We are at it yet again, a people who just never seem to learn.
A recent round of opinion polls ahead of a general election has stirred up controversy. Those whose candidate is put in the lead jubilate while those not in the lead dismiss the polls, and we end up back to the start.
It is about time that the Ugandan political class, media and research firms sat down and once and for all found a remedy to this problem of opinion polls. We need opinion polls and market research, but these have to be credible enough not to allow the controversy to drown out the message.
A new approach has to be found to the conduct of polls.
In Western and other democracies, political opinion polls are a prelude to the general election itself. They are part and parcel of the electoral process.
Being who we are, we simply copied opinion polls from the West and started to try them out in our country with a very different set of circumstances, leading to the bitter argument that always follows the publication of our opinion polls.
In order to gauge the efficacy of opinion polls in Uganda, we must examine the entire political process leading up to the general election.
We must understand the objective of opinion polls. What is their purpose? Is it to measure public opinion or to shape it?
Is the national Electoral Commission truly independent? Do at least half the participating political parties recognise it as independent?
Do the senior officials of the Electoral Commission feel free to conduct their preparations without interference or pressure from the government?
Are presidential and parliamentary candidates free to travel to any part of the country unhindered and appear on any radio or television station of their choice, in any town, without being barred?
Are the citizens of the country in general free to express their personal views on public and political matters without fear or consequence?
Are the opinion tracking and polling firms themselves free to conduct their polls, without fear of intimidation by government authorities?
If an opinion poll by a research company were to consistently show the sitting head of state or ruling party trailing the Opposition, would the research company continue to enjoy the full benefits of operating without obstacle?
Is the media free to publish or broadcast news and analysis without pressure, direct or subtle, from the government?
Is the business community free to advertise on any radio or television station or in any newspaper or on any website of their choosing without fear of being branded “anti-government”?
These are the sorts of questions that must first be asked before we can decide whether it is worth the bother with opinion polls.
Some commentators have argued that Ugandans have a problem with accepting facts and dealing with uncomfortable truth, which is why the results of opinion polls are always heavily criticised.
That might be true, but as I told Mr Patrick Wakida, a pollster who was hosted on KFM two weeks ago, some researchers’ approach to the conduct of opinion polls is something I find amateurish.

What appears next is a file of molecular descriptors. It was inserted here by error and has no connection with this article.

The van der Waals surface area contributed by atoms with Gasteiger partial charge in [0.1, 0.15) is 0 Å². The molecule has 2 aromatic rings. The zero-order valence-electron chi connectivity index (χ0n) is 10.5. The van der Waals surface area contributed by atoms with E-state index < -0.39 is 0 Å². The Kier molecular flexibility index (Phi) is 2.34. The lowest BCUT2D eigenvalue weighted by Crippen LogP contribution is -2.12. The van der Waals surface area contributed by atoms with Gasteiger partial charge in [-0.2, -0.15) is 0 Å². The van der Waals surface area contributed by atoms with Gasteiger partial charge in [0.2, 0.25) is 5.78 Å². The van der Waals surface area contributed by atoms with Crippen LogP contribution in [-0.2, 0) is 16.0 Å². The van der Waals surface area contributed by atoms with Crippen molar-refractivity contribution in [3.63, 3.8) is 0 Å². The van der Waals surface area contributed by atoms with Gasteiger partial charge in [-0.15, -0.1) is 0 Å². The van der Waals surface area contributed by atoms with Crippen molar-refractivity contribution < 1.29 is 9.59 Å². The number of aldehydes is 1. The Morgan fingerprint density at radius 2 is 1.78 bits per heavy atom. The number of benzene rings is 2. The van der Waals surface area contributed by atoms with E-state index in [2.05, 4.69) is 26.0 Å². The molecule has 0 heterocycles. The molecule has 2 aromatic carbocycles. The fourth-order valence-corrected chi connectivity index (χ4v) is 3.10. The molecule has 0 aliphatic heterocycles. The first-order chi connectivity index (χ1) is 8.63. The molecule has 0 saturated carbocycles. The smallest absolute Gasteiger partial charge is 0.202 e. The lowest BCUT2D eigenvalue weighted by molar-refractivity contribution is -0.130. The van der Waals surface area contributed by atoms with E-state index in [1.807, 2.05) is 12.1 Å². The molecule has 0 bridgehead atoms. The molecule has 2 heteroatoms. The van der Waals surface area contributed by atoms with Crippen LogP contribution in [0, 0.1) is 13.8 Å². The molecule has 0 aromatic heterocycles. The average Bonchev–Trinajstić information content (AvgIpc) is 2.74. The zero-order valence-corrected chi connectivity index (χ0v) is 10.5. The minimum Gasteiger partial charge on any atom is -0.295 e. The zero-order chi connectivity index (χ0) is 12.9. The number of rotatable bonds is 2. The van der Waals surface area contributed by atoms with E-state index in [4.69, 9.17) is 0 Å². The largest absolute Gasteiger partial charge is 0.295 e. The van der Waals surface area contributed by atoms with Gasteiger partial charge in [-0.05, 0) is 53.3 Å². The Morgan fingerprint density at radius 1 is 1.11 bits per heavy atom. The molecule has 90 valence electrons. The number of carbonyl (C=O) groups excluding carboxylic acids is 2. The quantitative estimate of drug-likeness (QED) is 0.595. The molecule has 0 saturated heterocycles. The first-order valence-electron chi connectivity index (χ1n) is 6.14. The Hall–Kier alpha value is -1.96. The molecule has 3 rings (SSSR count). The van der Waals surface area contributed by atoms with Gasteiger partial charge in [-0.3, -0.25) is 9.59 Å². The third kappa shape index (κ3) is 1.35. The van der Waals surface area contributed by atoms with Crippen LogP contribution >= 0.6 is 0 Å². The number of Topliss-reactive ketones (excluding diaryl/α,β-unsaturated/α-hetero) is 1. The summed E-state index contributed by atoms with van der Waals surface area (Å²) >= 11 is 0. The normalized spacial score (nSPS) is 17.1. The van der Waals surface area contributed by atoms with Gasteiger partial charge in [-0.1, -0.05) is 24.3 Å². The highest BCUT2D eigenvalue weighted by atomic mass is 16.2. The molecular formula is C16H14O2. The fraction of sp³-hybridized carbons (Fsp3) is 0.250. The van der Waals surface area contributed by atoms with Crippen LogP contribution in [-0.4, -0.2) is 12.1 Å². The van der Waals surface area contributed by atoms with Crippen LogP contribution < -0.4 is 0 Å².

I also find amateurish the media companies, obviously imagining themselves “sophisticated”, that commission these amateurish opinion polls.
The question of opinion polls is similar to that regarding the law. Repressive regimes usually have unfair or repressive laws on their statutory books. Criticism of the president is a crime, opposition political parties are banned. These are all laws, but the question is: are they just laws?
Similarly, the citizens that opinion pollsters encounter as they conduct their polls on the face of it give their opinion in response to the questions put to them. But given the general political and social environment, are these opinions really a true reflection of the free thoughts of the citizenry in general?
It is not enough to say according to Mr Wakida’s polls, 71 or 65 per cent of the people interviewed said they would vote President Museveni if the election were held today or next week.
The more important question is did these potential voters get to listen to the challengers to the President and have a basis on which to make up their minds?
When Opposition leaders like Norbert Mao, Kizza Besigye, Mugisha Muntu ahead of the 2011 general election are barred from appearing on radio stations in Kasese or even prevented from entering Kasese Town itself (in the case of the former prime minister Amama Mbabazi, prevented from travelling to Mbale), how then do we say an opinion poll is in anyway accurate or real?
Although these days he is doing everything to justify the NRM government, the journalist Andrew Mwenda was at least objective enough during the July 31 KFM evening talk show to caution against the unquestioning belief in opinion polls.
Mwenda pointed out to listeners that nearly all the opinion polls ahead of the 2015 British general election pointed to victory for the Labour party, only for the Conservatives to win by an even greater margin than the last election.
So, as one steeped in research and the gathering of data I certainly wish Ugandans and other Africans learnt to embrace facts, data and the scientific method.
Having said that though, I do not necessarily think that people like Wakida are competent enough or have enough grasp of the wider issues around the spirit of opinion polls, to be commissioned to conduct national polls.
And my criticism of Wakida and the other polling firms before him, such as those by Wilsken and Afrobarometer in 2006, is not that I refuse to face facts that go against my political preference.
My criticism is over their basic incompetence and amateurishness, as well as the lack of imagination by those media companies that insist on commissioning these so-called polls without learning from the futility of it all.
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